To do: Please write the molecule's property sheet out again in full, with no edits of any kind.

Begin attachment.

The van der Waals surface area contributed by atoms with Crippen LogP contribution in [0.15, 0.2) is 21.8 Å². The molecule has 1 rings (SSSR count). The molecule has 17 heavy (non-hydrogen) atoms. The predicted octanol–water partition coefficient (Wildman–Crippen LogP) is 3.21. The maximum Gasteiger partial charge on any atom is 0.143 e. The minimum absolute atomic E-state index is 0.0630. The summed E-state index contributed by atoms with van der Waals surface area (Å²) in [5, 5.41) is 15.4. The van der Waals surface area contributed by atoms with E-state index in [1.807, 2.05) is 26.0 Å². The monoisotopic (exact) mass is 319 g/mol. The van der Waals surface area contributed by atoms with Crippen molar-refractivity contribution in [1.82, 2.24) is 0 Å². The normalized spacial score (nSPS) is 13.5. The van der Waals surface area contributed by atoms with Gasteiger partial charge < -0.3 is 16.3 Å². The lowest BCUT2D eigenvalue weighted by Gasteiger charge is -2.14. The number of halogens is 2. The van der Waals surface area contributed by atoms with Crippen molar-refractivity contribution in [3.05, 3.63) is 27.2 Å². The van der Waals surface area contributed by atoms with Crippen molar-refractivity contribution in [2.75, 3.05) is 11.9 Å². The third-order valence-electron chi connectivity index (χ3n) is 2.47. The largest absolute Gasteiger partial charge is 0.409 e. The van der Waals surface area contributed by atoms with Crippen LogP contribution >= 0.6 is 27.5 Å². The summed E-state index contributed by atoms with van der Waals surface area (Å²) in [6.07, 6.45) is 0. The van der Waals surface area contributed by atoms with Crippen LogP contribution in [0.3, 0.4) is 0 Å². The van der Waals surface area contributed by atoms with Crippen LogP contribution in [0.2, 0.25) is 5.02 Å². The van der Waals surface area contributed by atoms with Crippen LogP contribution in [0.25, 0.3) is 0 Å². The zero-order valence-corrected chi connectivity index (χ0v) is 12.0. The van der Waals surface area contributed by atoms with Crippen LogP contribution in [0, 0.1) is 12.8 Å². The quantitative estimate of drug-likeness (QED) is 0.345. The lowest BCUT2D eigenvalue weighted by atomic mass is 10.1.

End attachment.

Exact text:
The van der Waals surface area contributed by atoms with Crippen LogP contribution in [0.15, 0.2) is 21.8 Å². The molecule has 1 rings (SSSR count). The molecule has 17 heavy (non-hydrogen) atoms. The predicted octanol–water partition coefficient (Wildman–Crippen LogP) is 3.21. The maximum Gasteiger partial charge on any atom is 0.143 e. The minimum absolute atomic E-state index is 0.0630. The summed E-state index contributed by atoms with van der Waals surface area (Å²) in [5, 5.41) is 15.4. The van der Waals surface area contributed by atoms with E-state index in [1.807, 2.05) is 26.0 Å². The monoisotopic (exact) mass is 319 g/mol. The van der Waals surface area contributed by atoms with Crippen molar-refractivity contribution in [1.82, 2.24) is 0 Å². The normalized spacial score (nSPS) is 13.5. The van der Waals surface area contributed by atoms with Gasteiger partial charge < -0.3 is 16.3 Å². The lowest BCUT2D eigenvalue weighted by Gasteiger charge is -2.14. The number of halogens is 2. The van der Waals surface area contributed by atoms with Crippen molar-refractivity contribution in [3.05, 3.63) is 27.2 Å². The van der Waals surface area contributed by atoms with Crippen molar-refractivity contribution in [2.75, 3.05) is 11.9 Å². The third-order valence-electron chi connectivity index (χ3n) is 2.47. The largest absolute Gasteiger partial charge is 0.409 e. The van der Waals surface area contributed by atoms with Crippen LogP contribution >= 0.6 is 27.5 Å². The summed E-state index contributed by atoms with van der Waals surface area (Å²) in [6.07, 6.45) is 0. The van der Waals surface area contributed by atoms with Crippen LogP contribution in [0.3, 0.4) is 0 Å². The van der Waals surface area contributed by atoms with Crippen LogP contribution in [0.2, 0.25) is 5.02 Å². The van der Waals surface area contributed by atoms with Crippen LogP contribution in [0.25, 0.3) is 0 Å². The zero-order valence-corrected chi connectivity index (χ0v) is 12.0. The van der Waals surface area contributed by atoms with Crippen LogP contribution in [0, 0.1) is 12.8 Å². The quantitative estimate of drug-likeness (QED) is 0.345. The lowest BCUT2D eigenvalue weighted by atomic mass is 10.1.